Yiider Tseng
Ph.D., 1999, The Johns Hopkins University
Associate Professor
Ph : 352-392-0862
ytseng@che.ufl.edu
223 CHE
 
Areas
Interactomics
Systems biology approaches
Molecular Biomechanics
 

Grounded in science and engineering fundamentals, research in my laboratory focuses on combining new engineering principals with advanced life science methods to develop a systematic, quantitative, and integrative way of understand fundamental biological phenomena at the molecular and cellular levels. My research has implications in tissue engineering, wound repairs, microorganism invasions and disease states such as cancer metastasis. My lab is focused on three main areas of research:

  1. Developing high-throughput methods to establish the complete “interactome“ of the recently discovered bacterial cytoskeleton. After identifying regulators of the cytoskeleton, we will be able to pursue new molecular strategies to prevent bacterial invasion processes.
  2. Combining micromanipulation and systems biology approaches to elucidate the distribution and function of lipids in cellular processes. Total internal reflection (TIRF) microscopy combined with cellular engineering will help us understand the relation between spatial and temporal micro-heterogeneity of the cell membrane and the roles of lipids in regulating cellular activities.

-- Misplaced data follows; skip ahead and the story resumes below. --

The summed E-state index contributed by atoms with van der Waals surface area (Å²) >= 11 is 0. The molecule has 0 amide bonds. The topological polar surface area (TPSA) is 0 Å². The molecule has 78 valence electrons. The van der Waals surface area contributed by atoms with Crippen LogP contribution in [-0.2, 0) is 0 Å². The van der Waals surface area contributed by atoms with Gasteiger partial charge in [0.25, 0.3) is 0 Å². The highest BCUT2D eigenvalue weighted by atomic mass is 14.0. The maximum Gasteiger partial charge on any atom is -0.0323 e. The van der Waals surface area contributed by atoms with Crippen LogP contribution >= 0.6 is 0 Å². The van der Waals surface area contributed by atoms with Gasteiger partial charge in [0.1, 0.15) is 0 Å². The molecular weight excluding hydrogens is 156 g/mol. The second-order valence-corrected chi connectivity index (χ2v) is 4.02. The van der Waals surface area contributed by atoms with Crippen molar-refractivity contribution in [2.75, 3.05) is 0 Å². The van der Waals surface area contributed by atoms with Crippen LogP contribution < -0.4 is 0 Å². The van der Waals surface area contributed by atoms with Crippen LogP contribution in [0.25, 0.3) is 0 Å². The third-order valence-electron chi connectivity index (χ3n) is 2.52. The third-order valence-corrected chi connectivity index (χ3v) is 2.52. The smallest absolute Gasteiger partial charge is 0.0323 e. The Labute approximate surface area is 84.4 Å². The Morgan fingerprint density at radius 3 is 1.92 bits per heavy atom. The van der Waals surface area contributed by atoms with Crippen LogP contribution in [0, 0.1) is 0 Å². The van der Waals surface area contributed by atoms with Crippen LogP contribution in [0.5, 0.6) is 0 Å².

3. Applying in vivo multiple-particle tracking microrheology to study cell-mechanical mechanisms where force plays an essential role. We will focus on the role that force plays in regulating drug delivery, viral infection and bacterial invasion.

Recent Publications
1. Wu, P. H., Hung S. H., Ren, T., Shih, I. M. and Tseng, Y., Cell cycle-dependent alternation in NAC1 nuclear body dynamics and morphology, Physical Biology 8: 015005 (2010).
2. Wu, P. H., Agarwal, A, Hess, H., Khargonekar, P. P. and Tseng, Y., Analysis of video-based microscopic particle trajectories using Kalman filtering. Biophysical Journal 98: 2822-2830 (2010).
3 Wu, P. H., Nelson, N., and Tseng, Y., A general method for improving spatial resolution by optimization of electron multiplication in CCD imaging, Optical Express 18: 5199-5212 (2010).
4. Wu, P. H., Arce, S. H., Burney, P. R. and Tseng, Y., A novel approach to high accuracy of video-based microrheology, Biophysical Journal 96: 5103-5111 (2009).
5. Hess, H and Tseng, Y., Active intracellular transport of nanoparticles: opportunity or threat? ACS Nano 1: 390-392 (2007).